Burger King’s marketers are becoming expert trolls, as seen with the brand poking fun at KFC by calling its newest grilled chicken sandwich the K.F.G.: “‘When we’re talking about flame grilling chicken there’s only one way to go, K.F.G.,’ says a narrator with a southern twang in the 26-second Burger King video released Thursday. ‘Yeah y’all, it’s the King of Flame-Grilling and he’s introducing his new flame-grilled chicken sandwich…When it comes to flame-grilling, a King always outranks a colonel.’”

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Until recently, more than half of all farmworkers were undocumented but those numbers are plunging: “For the agriculture industry, the impact is acute. Each year, its labor force dwindles. To fill those positions, employers have turned to temporary visa programs that recruit workers in Mexico and Central America…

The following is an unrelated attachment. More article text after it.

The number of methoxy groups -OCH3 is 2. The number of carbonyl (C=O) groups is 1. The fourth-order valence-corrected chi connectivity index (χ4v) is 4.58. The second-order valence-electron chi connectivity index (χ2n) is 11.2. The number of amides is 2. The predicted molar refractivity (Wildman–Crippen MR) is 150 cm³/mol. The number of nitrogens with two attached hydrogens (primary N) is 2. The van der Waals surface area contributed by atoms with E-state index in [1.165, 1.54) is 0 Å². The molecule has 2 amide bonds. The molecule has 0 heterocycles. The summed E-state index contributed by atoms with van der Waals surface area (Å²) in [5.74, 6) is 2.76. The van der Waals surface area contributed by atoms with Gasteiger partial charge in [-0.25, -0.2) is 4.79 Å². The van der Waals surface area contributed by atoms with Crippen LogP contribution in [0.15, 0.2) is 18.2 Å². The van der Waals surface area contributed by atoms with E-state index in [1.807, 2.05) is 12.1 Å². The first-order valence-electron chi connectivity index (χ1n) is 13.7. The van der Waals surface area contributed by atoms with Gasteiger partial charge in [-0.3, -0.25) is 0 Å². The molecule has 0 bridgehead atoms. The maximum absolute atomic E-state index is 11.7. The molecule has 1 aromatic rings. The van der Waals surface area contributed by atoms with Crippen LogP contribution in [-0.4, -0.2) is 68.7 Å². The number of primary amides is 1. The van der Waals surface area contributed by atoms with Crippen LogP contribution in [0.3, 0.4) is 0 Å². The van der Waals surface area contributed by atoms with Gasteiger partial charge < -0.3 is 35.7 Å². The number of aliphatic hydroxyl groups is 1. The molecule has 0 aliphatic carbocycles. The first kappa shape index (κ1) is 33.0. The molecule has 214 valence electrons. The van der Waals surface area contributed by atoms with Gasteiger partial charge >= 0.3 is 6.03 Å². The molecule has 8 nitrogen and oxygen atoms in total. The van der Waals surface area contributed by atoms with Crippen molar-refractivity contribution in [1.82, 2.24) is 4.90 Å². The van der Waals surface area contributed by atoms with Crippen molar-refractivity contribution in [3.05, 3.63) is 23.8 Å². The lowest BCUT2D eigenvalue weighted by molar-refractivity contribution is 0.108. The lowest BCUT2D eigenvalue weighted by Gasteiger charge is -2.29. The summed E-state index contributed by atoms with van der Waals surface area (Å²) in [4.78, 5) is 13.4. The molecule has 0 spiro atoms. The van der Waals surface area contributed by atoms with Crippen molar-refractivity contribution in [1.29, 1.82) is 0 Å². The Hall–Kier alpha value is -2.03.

“Visa recruiters are now driving into remote villages in Mexico, broadcasting their hiring sprees on portable radios, loudspeakers and Facebook ads. In rural America, farmers are converting hotels into dormitories for visiting Mexican apple-pickers.”

New research suggests that a $15 minimum wage doesn’t just improve lives, it saves them: “For years, when American policymakers have debated the minimum wage, they have debated its effect on the labor market. Economists have gone around and around, rehashing the same questions about how wage bumps for the poorest workers could reduce employment, raise prices or curtail hours. What most didn’t ask was: When low-wage workers receive a pay increase, how does that affect their lives?